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Messages - profwolfe

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Investors - P / Historical question on Prosper Auctions
« on: April 22, 2020, 12:33:54 PM »
Prior to 2011 when Prosper was using auctions to set the interest rate on loans when did the auction stop?  I know there was a 14-day limit for a listing to receive full funding, but what if the loan listing had 100% funding on day 1?  Would it remain up for the additional 13 days so that investors might bid down the interest rate?  Was there some way for borrowers to accept the current offer (at any point in the 14-day window) and end the auction?

General Prosper Discussion / Re: Prosper not in Missouri anymore???
« on: March 13, 2019, 02:05:07 PM »
The security division under the secretary of state controls access for investors.  Here's the website if you want to call them. In general, state security regulators control access for investors on Prosper.  Prosper has to regularly qualify for security registration in all 50 states.  It's a pain for them but something they've been doing for a decade.  Something must have caught the security regulator's eye in their last registration renewal...

LendingClub is a little different because they are a publicly traded company.  They don't have to register with each state anymore (for the most part). 

Investors - LC / Re: Speed of Funding
« on: January 18, 2019, 10:31:21 AM »
Mikedev10 -

I guess I didn't realize how drastic the falloff has been.  You're right though, the retail market does continue to shrink - I put together some quick charts from the SEC data I would think this puts more emphasis on the secondary market investment opportunities right?

What we've been thinking about lately is how quickly the whole loan market loans get snapped up.  Occasionally those loans go unfunded and we were thinking a little about how that speed of funding in the institutional market might be an indicator of adverse selection issues for 1) slow institutions 2) retail investors on those rollover loans.  I know most of those rollover loans went away after the management change in 2016 but they still happen from time to time. 

Investors - LC / Re: Speed of Funding
« on: January 15, 2019, 01:52:52 PM »
Anil -

Really interesting work and well executed.  It looks like you used the API to grab the listing time variable (listD) and then used the disappearance from an API call as the measure of funding time - does that sound right?

A couple thoughts
1) The timing of these loans is right around the period when the platforms were splitting institutional investors and retail investors into their own markets.  It would be interesting to see if now that retail investors have their own dedicated market if this is still the case.  Even more interesting would be to look at the institutional (whole) loans to see if they have a similar issue.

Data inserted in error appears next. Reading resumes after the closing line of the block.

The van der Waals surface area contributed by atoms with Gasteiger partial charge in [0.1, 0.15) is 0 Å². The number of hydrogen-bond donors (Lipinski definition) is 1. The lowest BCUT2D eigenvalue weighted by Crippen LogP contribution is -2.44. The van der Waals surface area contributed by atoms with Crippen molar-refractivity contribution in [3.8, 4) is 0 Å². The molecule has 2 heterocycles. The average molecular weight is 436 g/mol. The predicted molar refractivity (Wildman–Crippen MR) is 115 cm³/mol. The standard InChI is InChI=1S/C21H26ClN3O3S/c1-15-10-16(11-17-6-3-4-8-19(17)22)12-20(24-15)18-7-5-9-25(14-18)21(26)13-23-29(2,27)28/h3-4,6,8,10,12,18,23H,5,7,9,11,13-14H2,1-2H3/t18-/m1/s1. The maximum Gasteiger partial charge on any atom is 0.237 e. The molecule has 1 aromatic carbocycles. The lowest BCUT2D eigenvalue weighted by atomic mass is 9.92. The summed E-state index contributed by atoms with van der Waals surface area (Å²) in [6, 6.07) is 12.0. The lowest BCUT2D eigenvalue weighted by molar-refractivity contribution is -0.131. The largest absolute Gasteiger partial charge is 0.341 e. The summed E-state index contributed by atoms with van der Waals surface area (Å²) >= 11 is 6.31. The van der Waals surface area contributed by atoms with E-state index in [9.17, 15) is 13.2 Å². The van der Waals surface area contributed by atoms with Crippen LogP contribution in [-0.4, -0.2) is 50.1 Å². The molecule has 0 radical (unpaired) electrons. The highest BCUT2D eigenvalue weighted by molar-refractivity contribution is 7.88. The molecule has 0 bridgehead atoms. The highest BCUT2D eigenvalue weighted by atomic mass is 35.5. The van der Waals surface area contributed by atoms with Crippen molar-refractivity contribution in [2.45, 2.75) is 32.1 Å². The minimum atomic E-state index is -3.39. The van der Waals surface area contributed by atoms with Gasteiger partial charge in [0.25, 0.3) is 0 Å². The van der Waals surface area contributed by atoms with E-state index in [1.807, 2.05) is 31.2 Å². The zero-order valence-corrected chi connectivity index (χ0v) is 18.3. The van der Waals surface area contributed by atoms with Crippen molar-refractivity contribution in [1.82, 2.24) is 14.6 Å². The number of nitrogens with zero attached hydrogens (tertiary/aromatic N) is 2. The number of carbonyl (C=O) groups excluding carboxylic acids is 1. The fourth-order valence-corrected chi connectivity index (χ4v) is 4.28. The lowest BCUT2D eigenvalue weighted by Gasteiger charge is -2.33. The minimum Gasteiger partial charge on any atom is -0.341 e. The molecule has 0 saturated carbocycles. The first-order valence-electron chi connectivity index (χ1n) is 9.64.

2)  Because you're comparing loans that are 9-12 months old, its really important to use statistical techniques like a hazard model to look at these types of questions.  Implicitly they help deal with a truncated sample such as this.  It would be different if we were to repeat the exercise on that sample now since all the loans would have reached full term - we could use some simpler statistical techniques like logit/probit or OLS.  It's also important to control for multiple characteristics simultaneously to really get down to this question.  Is default more likely given credit grade, term, dti, etc... for a particular loan.  Sometimes single sorts can be a bit misleading. 

If you're ever interested in swinging around to look at this again I'd be glad to collaborate with you on it...

Investors - LC / Re: Speed of Funding
« on: January 14, 2019, 04:15:34 PM »
Fred -

I totally agree that some of the reason notes disappear quickly is due to popularity.  Intuitively, there's no reason to hurry and fund a bad (higher default given the yield) loan.  So when investors rush to a certain type of loan, I can think of three reasons:

a) They are herding toward what's popular - if that's the case, there will no difference in performance (default-adjusted yield) between those notes and the slowly funded notes - there is definitely some evidence of investors herding based on friend networks - (
b) They are competing because notes are scarce and capital is plentiful - but then there shouldn't be any notes that have long funding times which we do observe
c) Investors know something others don't - which means controlling for all the other characteristics (which is tricky but doable) they have lower default-adjusted-yield

It's hard to know that (c) does/doesn't happen without a "funding time" measure.  That's what we academics like to do - make sure we know what "we know". 

Investors - LC / Speed of Funding
« on: January 14, 2019, 01:13:18 PM »